Given the critical shortage of midwives in Sweden, it strike me as more than odd that the government would reject anyone willing to assume any portion of the midwife skill set necessary to offload the current workload of midwifery in general.  Bringing on midwives wishing to limit their practice to the performance of live-births and unwilling to perform abortions would necessarily reduce the live-birth demands of midwifery in general, allowing more elective time for those wishing to focus on performing more abortions. As the WSJ article reported, the requirement any midwife perform abortions should be moot anyway because the 1974 Swedish abortion law limits the performance of abortions to physicians (though obviously this requirement has been modified given the results of Ms. Grimmarck’s recent appeal).

Given this example, we should remain ever vigilant regarding conscience protection laws here in the USA. This becomes even more critical if abortion rights move from a negative right (others must abstain from interfering with the abortion) to a positive right (others are required to provide the abortion). Conscience protection laws may not prevent abortion from becoming a positive right but it will clearly protect midwives and obstetricians who find abortion morally repugnant by allowing them to continue their practice of medicine in such a legal setting.

[1] Weak apologies to Ayn Rand (her character Dr. Hendricks in the 1957 novel Atlas Shrugged)

Fairness in our moral critiques

Recently a friend sent me a statement by a group of Christians in higher education which took a stand against prejudice and mistreatment toward women, racial minorities, and immigrants. I felt there was an implied request for me to endorse this statement. The statement grounded the concerns of this group on the understanding that all human beings are created in the image of God. I agree wholeheartedly that the concept of the imago Dei is an essential foundation of Christian ethics, and it is clearly wrong for any group including women, racial minorities, and immigrants to be mistreated and not given the respect due to anyone who is made in the image of God. However, I was concerned that this statement about the ills of American society was silent about other ways in which groups of human beings made in the image of God are mistreated. They made no mention of the millions of unborn fetuses who have been killed by abortion. They made no mention of the millions of children who are disadvantaged by being raised without the benefit of having to parents because of the irresponsible sexual behavior of their parents.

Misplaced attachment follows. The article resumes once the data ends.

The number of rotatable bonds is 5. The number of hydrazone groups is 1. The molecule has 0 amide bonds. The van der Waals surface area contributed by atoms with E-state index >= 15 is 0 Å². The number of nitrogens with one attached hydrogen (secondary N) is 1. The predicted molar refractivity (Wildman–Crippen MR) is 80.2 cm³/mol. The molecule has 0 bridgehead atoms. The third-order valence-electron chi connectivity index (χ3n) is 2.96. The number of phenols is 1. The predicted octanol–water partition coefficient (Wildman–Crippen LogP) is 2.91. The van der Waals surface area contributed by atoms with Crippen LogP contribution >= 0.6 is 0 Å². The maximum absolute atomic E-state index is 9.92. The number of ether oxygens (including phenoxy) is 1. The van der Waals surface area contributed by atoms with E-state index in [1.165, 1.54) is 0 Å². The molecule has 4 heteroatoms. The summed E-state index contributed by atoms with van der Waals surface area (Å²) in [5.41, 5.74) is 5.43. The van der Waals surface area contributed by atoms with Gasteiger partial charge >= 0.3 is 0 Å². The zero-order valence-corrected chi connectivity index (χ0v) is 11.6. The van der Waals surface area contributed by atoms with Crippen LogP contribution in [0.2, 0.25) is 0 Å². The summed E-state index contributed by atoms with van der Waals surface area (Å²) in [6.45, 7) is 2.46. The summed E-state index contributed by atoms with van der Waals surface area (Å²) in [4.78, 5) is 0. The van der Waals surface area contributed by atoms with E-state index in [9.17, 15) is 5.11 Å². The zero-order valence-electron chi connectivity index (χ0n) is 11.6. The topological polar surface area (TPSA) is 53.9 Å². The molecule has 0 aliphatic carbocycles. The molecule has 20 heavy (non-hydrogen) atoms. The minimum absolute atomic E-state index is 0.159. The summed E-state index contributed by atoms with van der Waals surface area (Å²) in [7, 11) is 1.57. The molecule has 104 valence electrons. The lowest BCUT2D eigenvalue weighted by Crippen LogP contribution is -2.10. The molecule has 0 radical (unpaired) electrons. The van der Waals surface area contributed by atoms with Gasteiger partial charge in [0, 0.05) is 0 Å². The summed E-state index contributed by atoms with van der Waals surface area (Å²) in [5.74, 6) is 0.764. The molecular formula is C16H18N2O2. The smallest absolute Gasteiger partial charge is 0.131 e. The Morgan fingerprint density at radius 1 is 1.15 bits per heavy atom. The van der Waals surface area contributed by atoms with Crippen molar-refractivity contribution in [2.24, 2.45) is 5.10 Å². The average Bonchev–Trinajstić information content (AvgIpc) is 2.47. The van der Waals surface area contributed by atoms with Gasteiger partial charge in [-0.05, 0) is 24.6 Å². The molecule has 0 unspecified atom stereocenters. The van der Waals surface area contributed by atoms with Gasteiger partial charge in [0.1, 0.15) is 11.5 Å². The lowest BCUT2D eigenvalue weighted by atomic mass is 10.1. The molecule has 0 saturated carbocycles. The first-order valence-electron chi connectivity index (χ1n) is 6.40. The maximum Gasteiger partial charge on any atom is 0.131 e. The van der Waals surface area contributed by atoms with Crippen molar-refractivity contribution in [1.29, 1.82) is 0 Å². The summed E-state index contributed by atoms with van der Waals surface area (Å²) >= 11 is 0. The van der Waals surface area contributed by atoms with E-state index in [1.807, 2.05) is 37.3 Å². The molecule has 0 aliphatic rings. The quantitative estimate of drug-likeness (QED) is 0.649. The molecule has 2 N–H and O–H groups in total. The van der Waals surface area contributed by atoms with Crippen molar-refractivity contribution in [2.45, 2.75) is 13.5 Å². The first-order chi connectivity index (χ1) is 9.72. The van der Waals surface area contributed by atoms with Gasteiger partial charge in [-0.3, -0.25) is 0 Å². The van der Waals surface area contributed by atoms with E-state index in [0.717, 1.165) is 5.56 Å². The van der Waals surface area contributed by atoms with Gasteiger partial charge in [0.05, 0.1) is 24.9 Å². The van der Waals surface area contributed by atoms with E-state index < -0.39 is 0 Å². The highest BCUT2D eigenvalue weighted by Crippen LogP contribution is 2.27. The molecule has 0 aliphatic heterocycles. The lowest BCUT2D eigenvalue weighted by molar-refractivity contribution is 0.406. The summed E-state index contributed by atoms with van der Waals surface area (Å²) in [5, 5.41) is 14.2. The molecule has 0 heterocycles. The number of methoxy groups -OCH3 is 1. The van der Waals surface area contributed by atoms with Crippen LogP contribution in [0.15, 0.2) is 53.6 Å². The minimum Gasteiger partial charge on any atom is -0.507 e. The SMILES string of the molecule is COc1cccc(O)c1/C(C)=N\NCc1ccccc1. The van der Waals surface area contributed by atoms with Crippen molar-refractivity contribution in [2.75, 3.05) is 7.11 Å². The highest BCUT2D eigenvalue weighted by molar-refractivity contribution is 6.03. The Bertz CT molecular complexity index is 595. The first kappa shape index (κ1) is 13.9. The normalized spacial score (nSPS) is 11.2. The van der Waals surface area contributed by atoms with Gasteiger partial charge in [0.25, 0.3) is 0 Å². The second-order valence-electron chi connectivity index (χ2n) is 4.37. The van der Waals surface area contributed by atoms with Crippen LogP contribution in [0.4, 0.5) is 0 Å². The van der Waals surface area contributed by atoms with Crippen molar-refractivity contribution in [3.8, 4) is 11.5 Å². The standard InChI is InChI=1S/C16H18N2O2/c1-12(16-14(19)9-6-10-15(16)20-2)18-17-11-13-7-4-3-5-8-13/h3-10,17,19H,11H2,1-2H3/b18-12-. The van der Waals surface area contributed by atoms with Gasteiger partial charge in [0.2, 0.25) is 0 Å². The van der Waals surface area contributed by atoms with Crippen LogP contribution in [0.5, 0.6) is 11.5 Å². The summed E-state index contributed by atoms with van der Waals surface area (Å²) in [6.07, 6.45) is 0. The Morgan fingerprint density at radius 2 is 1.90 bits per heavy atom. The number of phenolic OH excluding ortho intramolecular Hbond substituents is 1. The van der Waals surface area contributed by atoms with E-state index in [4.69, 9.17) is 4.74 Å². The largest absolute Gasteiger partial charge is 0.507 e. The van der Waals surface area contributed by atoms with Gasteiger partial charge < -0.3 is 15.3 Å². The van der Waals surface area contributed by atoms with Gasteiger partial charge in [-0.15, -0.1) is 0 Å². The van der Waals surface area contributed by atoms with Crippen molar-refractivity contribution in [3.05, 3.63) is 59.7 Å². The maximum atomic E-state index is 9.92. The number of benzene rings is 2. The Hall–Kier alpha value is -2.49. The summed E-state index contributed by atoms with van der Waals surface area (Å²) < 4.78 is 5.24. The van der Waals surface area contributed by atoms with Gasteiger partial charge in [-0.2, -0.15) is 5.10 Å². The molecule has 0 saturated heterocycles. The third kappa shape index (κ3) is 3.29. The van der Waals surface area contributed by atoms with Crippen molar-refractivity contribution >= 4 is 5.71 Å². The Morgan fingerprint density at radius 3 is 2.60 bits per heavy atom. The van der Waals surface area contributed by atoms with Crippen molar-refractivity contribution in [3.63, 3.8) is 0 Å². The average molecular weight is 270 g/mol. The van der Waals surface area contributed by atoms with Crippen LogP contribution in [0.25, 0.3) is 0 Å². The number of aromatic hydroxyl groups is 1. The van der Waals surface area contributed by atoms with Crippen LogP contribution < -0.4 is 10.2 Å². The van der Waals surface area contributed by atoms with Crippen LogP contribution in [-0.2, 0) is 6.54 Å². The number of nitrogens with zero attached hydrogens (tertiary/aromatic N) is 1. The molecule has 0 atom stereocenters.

The concept that every human being has dignity because each person has been created in the image of God needs to impact everything that we do. Unfortunately those on one end of our politically polarized society find it easy to ignore the dignity of women, racial minorities, and immigrants. We do need to speak out against that. However, those on the other end of that spectrum commonly fail to respect the human dignity of unborn fetuses in their emphasis on personal liberty related to abortion. They also fail to respect the human dignity of children who are the victims of the sexual revolution and the breakdown of marriage and family that it has encouraged.

We need to be careful that we are not blind to our own prejudices and need to stand up for human dignity based on all of us being made in the image of God no matter who in the political spectrum is made uncomfortable by the stand that we take.